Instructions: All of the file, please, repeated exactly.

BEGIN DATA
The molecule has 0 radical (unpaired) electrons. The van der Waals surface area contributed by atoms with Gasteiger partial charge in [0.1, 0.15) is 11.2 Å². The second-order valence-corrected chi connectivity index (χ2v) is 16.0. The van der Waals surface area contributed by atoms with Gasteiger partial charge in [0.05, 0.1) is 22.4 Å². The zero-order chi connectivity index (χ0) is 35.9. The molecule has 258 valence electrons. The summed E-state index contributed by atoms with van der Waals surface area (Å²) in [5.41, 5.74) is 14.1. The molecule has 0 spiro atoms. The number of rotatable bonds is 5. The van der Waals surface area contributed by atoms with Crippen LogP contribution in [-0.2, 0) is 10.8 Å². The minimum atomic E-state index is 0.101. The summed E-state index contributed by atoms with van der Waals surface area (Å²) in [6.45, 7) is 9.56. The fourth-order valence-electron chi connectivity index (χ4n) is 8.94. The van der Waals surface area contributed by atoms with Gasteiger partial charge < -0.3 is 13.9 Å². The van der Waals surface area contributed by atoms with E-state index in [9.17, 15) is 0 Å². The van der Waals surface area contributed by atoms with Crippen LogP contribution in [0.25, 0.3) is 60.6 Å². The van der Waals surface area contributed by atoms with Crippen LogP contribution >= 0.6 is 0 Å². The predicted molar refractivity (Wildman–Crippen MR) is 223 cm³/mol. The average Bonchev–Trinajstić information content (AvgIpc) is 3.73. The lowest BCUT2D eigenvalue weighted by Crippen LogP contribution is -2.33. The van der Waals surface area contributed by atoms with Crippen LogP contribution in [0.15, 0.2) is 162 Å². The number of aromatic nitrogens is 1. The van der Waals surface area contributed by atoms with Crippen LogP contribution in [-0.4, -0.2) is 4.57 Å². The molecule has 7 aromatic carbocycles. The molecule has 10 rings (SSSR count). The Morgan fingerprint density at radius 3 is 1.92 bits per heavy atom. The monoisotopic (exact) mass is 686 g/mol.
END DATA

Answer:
The molecule has 0 radical (unpaired) electrons. The van der Waals surface area contributed by atoms with Gasteiger partial charge in [0.1, 0.15) is 11.2 Å². The second-order valence-corrected chi connectivity index (χ2v) is 16.0. The van der Waals surface area contributed by atoms with Gasteiger partial charge in [0.05, 0.1) is 22.4 Å². The zero-order chi connectivity index (χ0) is 35.9. The molecule has 258 valence electrons. The summed E-state index contributed by atoms with van der Waals surface area (Å²) in [5.41, 5.74) is 14.1. The molecule has 0 spiro atoms. The number of rotatable bonds is 5. The van der Waals surface area contributed by atoms with Crippen LogP contribution in [-0.2, 0) is 10.8 Å². The minimum atomic E-state index is 0.101. The summed E-state index contributed by atoms with van der Waals surface area (Å²) in [6.45, 7) is 9.56. The fourth-order valence-electron chi connectivity index (χ4n) is 8.94. The van der Waals surface area contributed by atoms with Gasteiger partial charge < -0.3 is 13.9 Å². The van der Waals surface area contributed by atoms with E-state index in [9.17, 15) is 0 Å². The van der Waals surface area contributed by atoms with Crippen LogP contribution in [0.25, 0.3) is 60.6 Å². The van der Waals surface area contributed by atoms with Crippen LogP contribution >= 0.6 is 0 Å². The predicted molar refractivity (Wildman–Crippen MR) is 223 cm³/mol. The average Bonchev–Trinajstić information content (AvgIpc) is 3.73. The lowest BCUT2D eigenvalue weighted by Crippen LogP contribution is -2.33. The van der Waals surface area contributed by atoms with Crippen LogP contribution in [0.15, 0.2) is 162 Å². The number of aromatic nitrogens is 1. The van der Waals surface area contributed by atoms with Crippen LogP contribution in [-0.4, -0.2) is 4.57 Å². The molecule has 7 aromatic carbocycles. The molecule has 10 rings (SSSR count). The Morgan fingerprint density at radius 3 is 1.92 bits per heavy atom. The monoisotopic (exact) mass is 686 g/mol.